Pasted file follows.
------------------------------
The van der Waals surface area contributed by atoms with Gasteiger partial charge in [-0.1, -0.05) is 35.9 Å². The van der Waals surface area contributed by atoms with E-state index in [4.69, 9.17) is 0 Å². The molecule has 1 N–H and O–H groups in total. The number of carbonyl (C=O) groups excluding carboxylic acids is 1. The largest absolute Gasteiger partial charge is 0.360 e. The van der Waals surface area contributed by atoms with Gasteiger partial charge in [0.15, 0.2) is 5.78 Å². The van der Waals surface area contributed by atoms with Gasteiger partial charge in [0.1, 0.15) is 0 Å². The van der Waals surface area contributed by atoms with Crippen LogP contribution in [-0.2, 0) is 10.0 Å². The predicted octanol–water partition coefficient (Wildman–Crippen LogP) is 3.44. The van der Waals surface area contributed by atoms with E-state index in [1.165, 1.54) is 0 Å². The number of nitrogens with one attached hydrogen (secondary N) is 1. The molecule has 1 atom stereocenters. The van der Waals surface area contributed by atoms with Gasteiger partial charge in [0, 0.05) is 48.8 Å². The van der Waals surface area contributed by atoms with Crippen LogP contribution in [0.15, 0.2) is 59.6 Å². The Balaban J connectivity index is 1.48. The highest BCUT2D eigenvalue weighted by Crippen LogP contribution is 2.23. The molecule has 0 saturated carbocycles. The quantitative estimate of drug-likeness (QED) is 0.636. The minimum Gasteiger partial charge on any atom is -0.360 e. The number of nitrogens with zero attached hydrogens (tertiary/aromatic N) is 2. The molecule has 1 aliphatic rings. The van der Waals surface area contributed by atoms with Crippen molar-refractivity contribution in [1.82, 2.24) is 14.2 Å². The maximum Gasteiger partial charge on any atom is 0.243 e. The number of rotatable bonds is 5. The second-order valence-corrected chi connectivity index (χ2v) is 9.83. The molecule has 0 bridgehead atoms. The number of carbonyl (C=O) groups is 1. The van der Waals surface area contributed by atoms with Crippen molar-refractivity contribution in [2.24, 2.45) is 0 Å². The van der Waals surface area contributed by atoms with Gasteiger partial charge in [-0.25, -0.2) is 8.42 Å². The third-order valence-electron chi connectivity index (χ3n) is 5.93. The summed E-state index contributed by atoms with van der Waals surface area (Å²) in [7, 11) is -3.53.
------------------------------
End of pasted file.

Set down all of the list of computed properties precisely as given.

The van der Waals surface area contributed by atoms with Gasteiger partial charge in [-0.1, -0.05) is 35.9 Å². The van der Waals surface area contributed by atoms with E-state index in [4.69, 9.17) is 0 Å². The molecule has 1 N–H and O–H groups in total. The number of carbonyl (C=O) groups excluding carboxylic acids is 1. The largest absolute Gasteiger partial charge is 0.360 e. The van der Waals surface area contributed by atoms with Gasteiger partial charge in [0.15, 0.2) is 5.78 Å². The van der Waals surface area contributed by atoms with Gasteiger partial charge in [0.1, 0.15) is 0 Å². The van der Waals surface area contributed by atoms with Crippen LogP contribution in [-0.2, 0) is 10.0 Å². The predicted octanol–water partition coefficient (Wildman–Crippen LogP) is 3.44. The van der Waals surface area contributed by atoms with E-state index in [1.165, 1.54) is 0 Å². The number of nitrogens with one attached hydrogen (secondary N) is 1. The molecule has 1 atom stereocenters. The van der Waals surface area contributed by atoms with Gasteiger partial charge in [0, 0.05) is 48.8 Å². The van der Waals surface area contributed by atoms with Crippen LogP contribution in [0.15, 0.2) is 59.6 Å². The Balaban J connectivity index is 1.48. The highest BCUT2D eigenvalue weighted by Crippen LogP contribution is 2.23. The molecule has 0 saturated carbocycles. The quantitative estimate of drug-likeness (QED) is 0.636. The minimum Gasteiger partial charge on any atom is -0.360 e. The number of nitrogens with zero attached hydrogens (tertiary/aromatic N) is 2. The molecule has 1 aliphatic rings. The van der Waals surface area contributed by atoms with Crippen molar-refractivity contribution in [1.82, 2.24) is 14.2 Å². The maximum Gasteiger partial charge on any atom is 0.243 e. The number of rotatable bonds is 5. The second-order valence-corrected chi connectivity index (χ2v) is 9.83. The molecule has 0 bridgehead atoms. The number of carbonyl (C=O) groups is 1. The van der Waals surface area contributed by atoms with Crippen molar-refractivity contribution in [2.24, 2.45) is 0 Å². The van der Waals surface area contributed by atoms with Gasteiger partial charge in [-0.25, -0.2) is 8.42 Å². The third-order valence-electron chi connectivity index (χ3n) is 5.93. The summed E-state index contributed by atoms with van der Waals surface area (Å²) in [7, 11) is -3.53.